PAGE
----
Viola Stirling’s Nature Diary – 27 July 1921

It is important to remember that when Viola was writing her diary there was a completely different culture when it came to wildlife. Egg collecting, for example, was a common occurrence and in this entry Viola notes that she ‘took an egg from a sparrow’s nest’.

Although some egg collecting was made illegal in 1880, it wasn’t until the Protection of Birds Act 1954 that made it illegal to take most wild bird eggs.

The rest of Viola’s entry concerns two of our most recognisable gulls: the lesser black-backed gull and the herring gull.

She correctly points out the easiest way to tell the difference between the two is to check the colour of their feet. If they are pink it’s a herring gull and if they are yellow it’s a lesser!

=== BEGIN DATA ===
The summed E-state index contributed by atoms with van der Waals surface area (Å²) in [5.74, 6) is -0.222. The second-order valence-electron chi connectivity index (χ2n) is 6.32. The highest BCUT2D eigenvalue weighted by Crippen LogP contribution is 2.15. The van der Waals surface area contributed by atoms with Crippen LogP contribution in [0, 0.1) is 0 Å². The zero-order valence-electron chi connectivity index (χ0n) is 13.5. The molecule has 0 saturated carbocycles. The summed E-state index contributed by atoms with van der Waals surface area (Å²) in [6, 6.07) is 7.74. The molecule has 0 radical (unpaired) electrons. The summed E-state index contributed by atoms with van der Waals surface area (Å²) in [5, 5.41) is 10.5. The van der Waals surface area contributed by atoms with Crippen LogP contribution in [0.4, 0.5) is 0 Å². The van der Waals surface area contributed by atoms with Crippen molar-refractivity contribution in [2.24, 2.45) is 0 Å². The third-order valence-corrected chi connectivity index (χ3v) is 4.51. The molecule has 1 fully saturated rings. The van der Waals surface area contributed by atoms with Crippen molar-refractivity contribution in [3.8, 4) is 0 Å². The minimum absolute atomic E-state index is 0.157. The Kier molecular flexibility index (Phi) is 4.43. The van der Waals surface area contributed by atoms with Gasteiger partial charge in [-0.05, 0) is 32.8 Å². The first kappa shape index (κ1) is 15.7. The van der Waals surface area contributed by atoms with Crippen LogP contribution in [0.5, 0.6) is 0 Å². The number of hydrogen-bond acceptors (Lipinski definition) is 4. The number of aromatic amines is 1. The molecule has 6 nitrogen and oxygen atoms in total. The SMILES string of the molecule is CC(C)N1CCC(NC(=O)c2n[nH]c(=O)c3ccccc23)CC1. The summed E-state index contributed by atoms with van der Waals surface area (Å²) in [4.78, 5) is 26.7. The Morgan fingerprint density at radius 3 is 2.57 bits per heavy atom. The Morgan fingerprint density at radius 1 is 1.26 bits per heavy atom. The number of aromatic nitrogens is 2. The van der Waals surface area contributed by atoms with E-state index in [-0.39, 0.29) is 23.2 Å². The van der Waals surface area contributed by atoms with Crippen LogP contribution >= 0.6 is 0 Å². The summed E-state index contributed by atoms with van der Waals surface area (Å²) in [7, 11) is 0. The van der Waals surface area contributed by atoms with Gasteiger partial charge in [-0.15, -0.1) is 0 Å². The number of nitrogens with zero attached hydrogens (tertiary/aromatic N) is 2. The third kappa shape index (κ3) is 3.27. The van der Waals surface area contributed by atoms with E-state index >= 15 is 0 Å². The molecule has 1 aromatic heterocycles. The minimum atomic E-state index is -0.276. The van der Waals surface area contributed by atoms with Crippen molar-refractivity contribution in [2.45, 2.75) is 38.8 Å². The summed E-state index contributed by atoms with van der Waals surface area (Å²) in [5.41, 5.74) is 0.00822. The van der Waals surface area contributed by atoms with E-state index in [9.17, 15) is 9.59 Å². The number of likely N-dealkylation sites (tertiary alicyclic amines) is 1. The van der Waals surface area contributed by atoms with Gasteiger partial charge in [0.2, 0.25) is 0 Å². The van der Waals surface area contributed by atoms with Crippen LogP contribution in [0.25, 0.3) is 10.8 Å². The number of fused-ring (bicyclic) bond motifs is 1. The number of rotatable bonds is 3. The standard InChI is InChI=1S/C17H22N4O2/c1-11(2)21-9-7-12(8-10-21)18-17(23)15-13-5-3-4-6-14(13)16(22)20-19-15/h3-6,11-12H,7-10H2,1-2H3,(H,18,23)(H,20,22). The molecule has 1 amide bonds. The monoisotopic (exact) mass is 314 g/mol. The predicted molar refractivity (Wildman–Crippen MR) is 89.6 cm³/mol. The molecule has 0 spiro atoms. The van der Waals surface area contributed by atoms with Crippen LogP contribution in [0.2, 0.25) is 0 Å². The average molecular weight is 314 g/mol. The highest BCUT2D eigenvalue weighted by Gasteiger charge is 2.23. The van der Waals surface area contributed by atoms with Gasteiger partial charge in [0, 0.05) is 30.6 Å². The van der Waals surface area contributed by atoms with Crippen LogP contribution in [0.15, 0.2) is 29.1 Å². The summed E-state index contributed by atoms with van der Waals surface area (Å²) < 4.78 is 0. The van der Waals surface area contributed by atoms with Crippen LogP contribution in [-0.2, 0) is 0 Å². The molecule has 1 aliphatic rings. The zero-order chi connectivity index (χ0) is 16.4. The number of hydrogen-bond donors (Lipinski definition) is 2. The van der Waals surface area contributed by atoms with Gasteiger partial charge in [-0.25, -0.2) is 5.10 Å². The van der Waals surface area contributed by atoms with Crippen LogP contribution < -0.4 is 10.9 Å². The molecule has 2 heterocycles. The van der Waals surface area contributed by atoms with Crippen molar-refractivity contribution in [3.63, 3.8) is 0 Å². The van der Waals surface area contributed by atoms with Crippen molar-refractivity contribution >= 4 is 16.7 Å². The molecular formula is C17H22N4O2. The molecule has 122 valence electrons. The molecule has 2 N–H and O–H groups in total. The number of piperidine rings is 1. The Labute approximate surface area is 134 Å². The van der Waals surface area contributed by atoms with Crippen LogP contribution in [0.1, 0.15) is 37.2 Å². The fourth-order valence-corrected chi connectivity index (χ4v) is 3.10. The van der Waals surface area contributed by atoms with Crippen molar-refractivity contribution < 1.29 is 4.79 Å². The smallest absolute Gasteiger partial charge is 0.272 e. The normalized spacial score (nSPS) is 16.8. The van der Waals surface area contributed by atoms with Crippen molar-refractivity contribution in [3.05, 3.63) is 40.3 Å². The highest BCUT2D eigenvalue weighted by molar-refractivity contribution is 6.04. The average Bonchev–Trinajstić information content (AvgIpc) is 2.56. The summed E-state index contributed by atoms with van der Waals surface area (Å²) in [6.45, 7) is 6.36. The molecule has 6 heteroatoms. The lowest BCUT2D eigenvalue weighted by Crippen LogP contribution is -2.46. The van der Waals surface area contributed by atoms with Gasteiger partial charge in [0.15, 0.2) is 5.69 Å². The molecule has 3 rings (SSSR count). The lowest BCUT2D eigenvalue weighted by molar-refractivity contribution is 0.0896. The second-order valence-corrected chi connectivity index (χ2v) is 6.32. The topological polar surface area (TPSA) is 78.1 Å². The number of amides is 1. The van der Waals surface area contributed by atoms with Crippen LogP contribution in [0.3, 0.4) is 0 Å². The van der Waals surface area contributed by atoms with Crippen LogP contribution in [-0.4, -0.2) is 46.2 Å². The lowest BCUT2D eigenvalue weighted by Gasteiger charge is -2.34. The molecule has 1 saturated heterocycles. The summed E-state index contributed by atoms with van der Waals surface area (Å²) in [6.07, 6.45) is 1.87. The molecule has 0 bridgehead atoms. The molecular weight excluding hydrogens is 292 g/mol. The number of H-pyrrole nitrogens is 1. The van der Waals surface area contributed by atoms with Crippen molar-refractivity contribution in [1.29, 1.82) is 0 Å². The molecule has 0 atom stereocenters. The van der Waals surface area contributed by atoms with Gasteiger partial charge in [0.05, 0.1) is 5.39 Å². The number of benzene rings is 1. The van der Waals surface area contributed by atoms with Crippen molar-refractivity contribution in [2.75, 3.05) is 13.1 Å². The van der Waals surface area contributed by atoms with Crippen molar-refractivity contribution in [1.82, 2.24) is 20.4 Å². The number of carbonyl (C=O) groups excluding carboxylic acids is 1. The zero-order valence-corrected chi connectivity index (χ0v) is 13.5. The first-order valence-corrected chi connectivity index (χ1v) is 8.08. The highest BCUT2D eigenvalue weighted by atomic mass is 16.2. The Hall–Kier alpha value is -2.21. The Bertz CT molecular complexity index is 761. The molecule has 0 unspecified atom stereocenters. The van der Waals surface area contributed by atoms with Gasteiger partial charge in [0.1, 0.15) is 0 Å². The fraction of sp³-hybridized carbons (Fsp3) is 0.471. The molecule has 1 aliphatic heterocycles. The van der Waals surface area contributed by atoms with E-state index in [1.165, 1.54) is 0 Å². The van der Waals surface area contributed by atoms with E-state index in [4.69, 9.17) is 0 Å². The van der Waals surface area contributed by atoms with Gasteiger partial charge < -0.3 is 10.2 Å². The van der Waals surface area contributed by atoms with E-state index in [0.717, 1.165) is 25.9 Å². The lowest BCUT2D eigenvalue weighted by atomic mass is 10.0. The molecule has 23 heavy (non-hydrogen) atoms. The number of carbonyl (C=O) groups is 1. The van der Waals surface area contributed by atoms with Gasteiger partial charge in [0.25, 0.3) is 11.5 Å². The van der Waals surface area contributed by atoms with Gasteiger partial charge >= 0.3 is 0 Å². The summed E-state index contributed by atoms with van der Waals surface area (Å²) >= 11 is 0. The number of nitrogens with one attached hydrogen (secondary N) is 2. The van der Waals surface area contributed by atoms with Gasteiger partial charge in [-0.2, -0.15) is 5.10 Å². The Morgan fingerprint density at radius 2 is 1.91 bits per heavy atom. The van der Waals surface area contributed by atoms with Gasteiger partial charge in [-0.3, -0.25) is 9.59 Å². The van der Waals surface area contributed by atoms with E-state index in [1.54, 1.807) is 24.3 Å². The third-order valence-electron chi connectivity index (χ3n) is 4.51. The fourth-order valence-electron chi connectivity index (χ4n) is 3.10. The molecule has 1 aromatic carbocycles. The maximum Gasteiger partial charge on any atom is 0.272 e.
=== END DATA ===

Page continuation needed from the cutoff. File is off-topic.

July 27. Riverdale.

About July 15 I took an egg from a sparrow’s nest

and left a few feathers on the grass underneath.

Ten minutes after I came back, and the hen was

busily picking them up and replacing them

in the nest.

Several young Lesser Black Backed Gulls

come to the garden now for food. They

are like Herring Gulls except for their legs

which are yellow not pink. Or one might

say that they were large Black Headed Gulls

without the black hood and pink feet.